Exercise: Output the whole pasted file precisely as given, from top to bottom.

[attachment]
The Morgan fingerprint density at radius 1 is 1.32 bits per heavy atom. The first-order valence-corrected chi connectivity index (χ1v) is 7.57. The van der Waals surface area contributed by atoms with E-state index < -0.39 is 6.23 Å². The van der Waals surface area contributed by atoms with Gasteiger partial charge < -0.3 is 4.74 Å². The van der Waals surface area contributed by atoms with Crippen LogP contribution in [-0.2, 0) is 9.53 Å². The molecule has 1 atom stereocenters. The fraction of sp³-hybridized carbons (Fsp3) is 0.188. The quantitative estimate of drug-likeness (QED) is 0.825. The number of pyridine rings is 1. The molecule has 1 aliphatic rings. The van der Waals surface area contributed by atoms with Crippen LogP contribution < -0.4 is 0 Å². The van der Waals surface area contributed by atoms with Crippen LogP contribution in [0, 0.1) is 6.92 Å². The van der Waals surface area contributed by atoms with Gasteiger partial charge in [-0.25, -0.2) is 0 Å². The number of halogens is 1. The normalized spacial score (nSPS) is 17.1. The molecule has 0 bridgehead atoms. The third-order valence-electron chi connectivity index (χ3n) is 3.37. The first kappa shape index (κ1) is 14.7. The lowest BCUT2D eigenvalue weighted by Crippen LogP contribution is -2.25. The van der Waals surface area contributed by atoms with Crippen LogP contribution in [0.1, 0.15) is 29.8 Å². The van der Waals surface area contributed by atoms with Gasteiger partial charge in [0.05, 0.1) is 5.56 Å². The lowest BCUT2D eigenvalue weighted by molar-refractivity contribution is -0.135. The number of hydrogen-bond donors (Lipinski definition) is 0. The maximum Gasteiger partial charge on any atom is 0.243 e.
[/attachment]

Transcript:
The Morgan fingerprint density at radius 1 is 1.32 bits per heavy atom. The first-order valence-corrected chi connectivity index (χ1v) is 7.57. The van der Waals surface area contributed by atoms with E-state index < -0.39 is 6.23 Å². The van der Waals surface area contributed by atoms with Gasteiger partial charge < -0.3 is 4.74 Å². The van der Waals surface area contributed by atoms with Crippen LogP contribution in [-0.2, 0) is 9.53 Å². The molecule has 1 atom stereocenters. The fraction of sp³-hybridized carbons (Fsp3) is 0.188. The quantitative estimate of drug-likeness (QED) is 0.825. The number of pyridine rings is 1. The molecule has 1 aliphatic rings. The van der Waals surface area contributed by atoms with Crippen LogP contribution < -0.4 is 0 Å². The van der Waals surface area contributed by atoms with Crippen LogP contribution in [0, 0.1) is 6.92 Å². The van der Waals surface area contributed by atoms with Gasteiger partial charge in [-0.25, -0.2) is 0 Å². The number of halogens is 1. The normalized spacial score (nSPS) is 17.1. The molecule has 0 bridgehead atoms. The third-order valence-electron chi connectivity index (χ3n) is 3.37. The first kappa shape index (κ1) is 14.7. The lowest BCUT2D eigenvalue weighted by Crippen LogP contribution is -2.25. The van der Waals surface area contributed by atoms with Crippen LogP contribution in [0.1, 0.15) is 29.8 Å². The van der Waals surface area contributed by atoms with Gasteiger partial charge in [0.05, 0.1) is 5.56 Å². The lowest BCUT2D eigenvalue weighted by molar-refractivity contribution is -0.135. The number of hydrogen-bond donors (Lipinski definition) is 0. The maximum Gasteiger partial charge on any atom is 0.243 e.